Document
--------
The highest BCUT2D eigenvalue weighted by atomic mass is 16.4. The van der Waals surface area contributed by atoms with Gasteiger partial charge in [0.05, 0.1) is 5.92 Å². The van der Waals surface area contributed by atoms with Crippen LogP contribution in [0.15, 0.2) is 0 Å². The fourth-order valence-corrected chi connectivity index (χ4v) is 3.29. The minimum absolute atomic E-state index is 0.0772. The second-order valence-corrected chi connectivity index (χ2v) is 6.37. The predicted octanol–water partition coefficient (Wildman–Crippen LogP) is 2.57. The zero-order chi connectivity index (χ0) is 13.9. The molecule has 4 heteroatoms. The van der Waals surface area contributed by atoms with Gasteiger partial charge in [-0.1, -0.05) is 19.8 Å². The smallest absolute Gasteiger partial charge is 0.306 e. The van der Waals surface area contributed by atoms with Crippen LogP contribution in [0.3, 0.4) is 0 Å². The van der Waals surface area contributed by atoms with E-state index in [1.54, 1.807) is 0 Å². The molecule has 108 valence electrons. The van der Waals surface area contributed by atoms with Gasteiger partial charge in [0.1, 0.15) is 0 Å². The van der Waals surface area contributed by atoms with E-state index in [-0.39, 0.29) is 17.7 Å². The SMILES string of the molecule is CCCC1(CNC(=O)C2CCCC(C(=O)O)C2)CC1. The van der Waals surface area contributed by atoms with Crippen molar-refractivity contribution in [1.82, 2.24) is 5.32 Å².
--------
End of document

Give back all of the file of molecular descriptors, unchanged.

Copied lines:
The highest BCUT2D eigenvalue weighted by atomic mass is 16.4. The van der Waals surface area contributed by atoms with Gasteiger partial charge in [0.05, 0.1) is 5.92 Å². The van der Waals surface area contributed by atoms with Crippen LogP contribution in [0.15, 0.2) is 0 Å². The fourth-order valence-corrected chi connectivity index (χ4v) is 3.29. The minimum absolute atomic E-state index is 0.0772. The second-order valence-corrected chi connectivity index (χ2v) is 6.37. The predicted octanol–water partition coefficient (Wildman–Crippen LogP) is 2.57. The zero-order chi connectivity index (χ0) is 13.9. The molecule has 4 heteroatoms. The van der Waals surface area contributed by atoms with Gasteiger partial charge in [-0.1, -0.05) is 19.8 Å². The smallest absolute Gasteiger partial charge is 0.306 e. The van der Waals surface area contributed by atoms with Crippen LogP contribution in [0.3, 0.4) is 0 Å². The van der Waals surface area contributed by atoms with E-state index in [1.54, 1.807) is 0 Å². The molecule has 108 valence electrons. The van der Waals surface area contributed by atoms with Gasteiger partial charge in [0.1, 0.15) is 0 Å². The van der Waals surface area contributed by atoms with E-state index in [-0.39, 0.29) is 17.7 Å². The SMILES string of the molecule is CCCC1(CNC(=O)C2CCCC(C(=O)O)C2)CC1. The van der Waals surface area contributed by atoms with Crippen molar-refractivity contribution in [1.82, 2.24) is 5.32 Å².